Moved into Sungei Tengah Lodge
Workers who were admitted into the scheme were moved to accommodation in Sungei Tengah Lodge, Singapore’s largest dormitory with around 25,000 beds pre-pandemic. When we first spoke with our informants in September 2021, they reported that the SCMX group occupied four rooms in this dorm, all in the same block. They were about 40 men in total.
However, by the end of October, the group had grown to “more than 100 workers”, our contacts said. This increase was consistent with what we observed were inefficiencies with the operation of the scheme. It seemed only natural for a backlog to build up.
The workers did not have to pay for their accommodation or their catered meals.
We would later learn that SCAL would charge the new employer (if a worker is job-matched to one) a tariff of $15 per day, presumably for bed and board, for the period that the worker had been in the dorm. In addition, based on the two examples we saw, we reckon that the new employer is also charged an employment agency fee equivalent to one month’s basic salary.
In one worker’s case, the total amount charged was about $800, and in another case about $1,100.
Our concern is that the new employer may try to claw this amount back through deductions from workers’ future salaries. We advised our clients to be vigilant about this and to report to us immediately should it happen.
Like a few hundred thousand other dorm-resident workers, they were confined within their dorms. They could not go out unless permission was given.
All the six workers in our informant group joined the SCMX scheme and moved into Sungei Tengah Lodge around mid September. They were left twiddling their thumbs for the first three weeks of their stay.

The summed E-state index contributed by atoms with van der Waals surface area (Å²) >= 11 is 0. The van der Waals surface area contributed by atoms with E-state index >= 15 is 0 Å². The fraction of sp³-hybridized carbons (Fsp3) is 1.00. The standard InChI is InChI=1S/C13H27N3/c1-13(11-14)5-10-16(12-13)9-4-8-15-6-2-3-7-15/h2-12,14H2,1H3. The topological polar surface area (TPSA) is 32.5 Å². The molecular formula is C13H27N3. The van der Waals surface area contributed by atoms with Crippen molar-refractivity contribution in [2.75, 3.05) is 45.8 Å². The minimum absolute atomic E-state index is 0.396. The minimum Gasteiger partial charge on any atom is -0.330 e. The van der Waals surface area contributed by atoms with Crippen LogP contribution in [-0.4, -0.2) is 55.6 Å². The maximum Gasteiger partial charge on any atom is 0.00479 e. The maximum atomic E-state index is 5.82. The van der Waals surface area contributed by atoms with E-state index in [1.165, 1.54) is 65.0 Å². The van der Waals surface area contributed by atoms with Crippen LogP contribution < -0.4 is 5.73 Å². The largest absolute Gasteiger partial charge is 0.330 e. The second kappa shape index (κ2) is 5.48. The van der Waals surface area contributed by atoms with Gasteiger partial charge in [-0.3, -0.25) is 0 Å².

They reported being well briefed by SCAL as to what to expect. However, being well briefed is one thing; the absurdity of the system they were briefed about is another. In a nutshell, they were told this:
The men were pointed to a simple poster drawn up by SCAL and MOM explaining the key features of the SCMX retention scheme. Click here for the PDF of it.
- SCAL will find interested employers for them and will arrange three job interviews within a 30-day period. Presumably, the men’s job history and qualifications will be circulated to potential employers before interviews are arranged.
- After each job interview, the worker will be asked (assuming the employer still wants to hire him) whether he is accepting the job. Only if he turns it down will the next interview be arranged. So, it’s not as if he will have three possible jobs to choose among.
- If the worker refuses all three jobs offered in succession, he will be sent home.